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With Valve's Steam Trading Cards, we glimpse a theory of next generation in-game achievement systems that are meant to motivate play, not just to reward it.

Leigh Alexander, Contributor

May 17, 2013

4 Min Read

Achievements have long been seen as a necessary way of increasing and rewarding engagement with games. But they're subject to the same scrutiny of rewards systems we're seeing as the gamification gold rush starts to ebb -- how long can players be expected to be content with digital status items before those items lose all meaning? Trophies on PlayStation Network and Achievements on Xbox Live are now ubiquitous, constant pop-ups that provide, at best, a mild jolt of positive feedback, a small extra occupation for one's mind while they're focused on the main experience. At worst they can be so omnipresent that they're annoying, distracting alerts that interrupt dramatic moments or divert concentration. Tiny badges and banners can be an interesting way to direct players to discover more things in a game than they otherwise would, or can suggest new challenges for players. But they can also be a nagging demand, making a game feel "unfinished" even after a player has completed a title to their own satisfaction. An informal poll of some of my readers unearths a trend: Many players seem less interested in achievements and trophies than they once were. Being disinterested in earning achievements used to feel like a contrarian, unusual position, but is it now becoming the default? It's a fair hypothesis that our "always-on," increasingly feedback-oriented digital culture could desensitize users to these kinds of fundamentally-insubstantial reward systems, a suggestion gamification skeptics have been making all along. But if one of achievements' shortfalls is that they're "rewarding play instead of making play rewarding," how can such systems go further?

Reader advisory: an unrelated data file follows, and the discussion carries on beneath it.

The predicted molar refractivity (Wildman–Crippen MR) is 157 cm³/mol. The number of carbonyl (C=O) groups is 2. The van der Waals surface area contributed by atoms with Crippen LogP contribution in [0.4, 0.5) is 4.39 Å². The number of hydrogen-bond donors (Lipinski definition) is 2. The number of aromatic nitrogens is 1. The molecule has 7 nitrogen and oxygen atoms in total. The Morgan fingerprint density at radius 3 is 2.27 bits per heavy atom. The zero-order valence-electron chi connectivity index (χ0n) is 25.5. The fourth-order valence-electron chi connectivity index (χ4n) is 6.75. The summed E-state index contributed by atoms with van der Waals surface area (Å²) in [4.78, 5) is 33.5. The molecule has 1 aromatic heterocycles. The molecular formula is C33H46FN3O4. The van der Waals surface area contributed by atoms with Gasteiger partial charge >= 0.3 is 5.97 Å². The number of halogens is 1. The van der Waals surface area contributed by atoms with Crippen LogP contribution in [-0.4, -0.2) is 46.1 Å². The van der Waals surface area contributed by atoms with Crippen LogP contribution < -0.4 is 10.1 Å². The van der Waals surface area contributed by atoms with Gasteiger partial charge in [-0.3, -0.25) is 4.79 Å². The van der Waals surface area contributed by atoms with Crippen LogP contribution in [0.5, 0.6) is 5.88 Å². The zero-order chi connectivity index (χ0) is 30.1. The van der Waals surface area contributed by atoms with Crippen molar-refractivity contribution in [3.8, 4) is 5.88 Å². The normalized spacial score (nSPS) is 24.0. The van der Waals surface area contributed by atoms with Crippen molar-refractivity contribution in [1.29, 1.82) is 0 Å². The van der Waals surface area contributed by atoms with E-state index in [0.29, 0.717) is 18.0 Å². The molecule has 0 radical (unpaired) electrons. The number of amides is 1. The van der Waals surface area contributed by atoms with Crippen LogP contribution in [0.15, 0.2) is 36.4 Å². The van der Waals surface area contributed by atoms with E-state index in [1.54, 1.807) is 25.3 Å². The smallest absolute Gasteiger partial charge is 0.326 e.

Enter Steam Trading Cards

With its Steam Trading Cards beta, Valve is exploring ways to implement in-game reward systems that will actually mean something to players. The beta, released earlier this week across a limited selection of games (Valve's own Dota 2, Counter-Strike: Global Offensive, Team Fortress 2, Portal 2 and Half-Life 2, as well as Klei Entertainment's new Don't Starve), will let players earn and collect virtual cards by playing games on the service. These aren't just status badges for profile pages, but items that can be combined and allocated for actual virtual value. They'll be part of a broader system that could shape up to be as elaborate as a game itself. Cards can be collected through play of individual games, and sets can be crafted into badges that are shown on player profiles. But they also unlock shareable and tradable rewards and services on Steam, like emoticons for chat, profile customization elements and coupons for game purchases. Valve says the crafting process will also yield random, tradeable rewards. Even more, badges are now worth experience points that contribute to one's Steam Level, where enhancing the level earns owned bonuses like extra friend list slots. Higher levels unlock more elaborate "profile showcases," where players can display items they have up for trade, favorite screenshots, and even their favorite workshop mods and Greenlight submissions. Interestingly, once a set of cards has been crafted into a badge, players can re-earn the same card set to level up the badge. So instead of obtaining a single score, Steam users will be able to proclaim proficiency and devotion of individual games to a very granular level, and then translate that devotion into further accoutrements. To recap: Valve's achievements for Steam will evolve to include not just digital pats on the head, but collecting, crafting, trading, leveling and social status elements -- actual game mechanics. That's potentially a more in-depth system of encouraging and rewarding players than has been offered alongside traditional social and online games so far.